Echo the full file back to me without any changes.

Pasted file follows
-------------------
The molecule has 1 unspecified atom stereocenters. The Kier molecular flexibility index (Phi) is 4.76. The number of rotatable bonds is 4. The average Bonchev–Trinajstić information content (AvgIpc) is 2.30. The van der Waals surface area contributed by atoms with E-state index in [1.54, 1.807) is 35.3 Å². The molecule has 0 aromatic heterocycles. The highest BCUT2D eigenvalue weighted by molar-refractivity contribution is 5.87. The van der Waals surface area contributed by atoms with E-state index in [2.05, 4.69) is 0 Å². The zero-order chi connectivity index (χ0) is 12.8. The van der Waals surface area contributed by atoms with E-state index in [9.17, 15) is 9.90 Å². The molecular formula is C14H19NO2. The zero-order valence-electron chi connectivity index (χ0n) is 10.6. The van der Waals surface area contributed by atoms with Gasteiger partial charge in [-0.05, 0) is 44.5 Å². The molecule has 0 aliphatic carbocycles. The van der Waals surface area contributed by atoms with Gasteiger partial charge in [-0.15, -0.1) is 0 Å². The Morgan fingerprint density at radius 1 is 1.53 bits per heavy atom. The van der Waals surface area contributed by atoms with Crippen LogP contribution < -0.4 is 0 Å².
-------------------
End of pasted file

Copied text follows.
The molecule has 1 unspecified atom stereocenters. The Kier molecular flexibility index (Phi) is 4.76. The number of rotatable bonds is 4. The average Bonchev–Trinajstić information content (AvgIpc) is 2.30. The van der Waals surface area contributed by atoms with E-state index in [1.54, 1.807) is 35.3 Å². The molecule has 0 aromatic heterocycles. The highest BCUT2D eigenvalue weighted by molar-refractivity contribution is 5.87. The van der Waals surface area contributed by atoms with E-state index in [2.05, 4.69) is 0 Å². The zero-order chi connectivity index (χ0) is 12.8. The van der Waals surface area contributed by atoms with E-state index in [9.17, 15) is 9.90 Å². The molecular formula is C14H19NO2. The zero-order valence-electron chi connectivity index (χ0n) is 10.6. The van der Waals surface area contributed by atoms with Gasteiger partial charge in [-0.05, 0) is 44.5 Å². The molecule has 0 aliphatic carbocycles. The van der Waals surface area contributed by atoms with Gasteiger partial charge in [-0.15, -0.1) is 0 Å². The Morgan fingerprint density at radius 1 is 1.53 bits per heavy atom. The van der Waals surface area contributed by atoms with Crippen LogP contribution < -0.4 is 0 Å².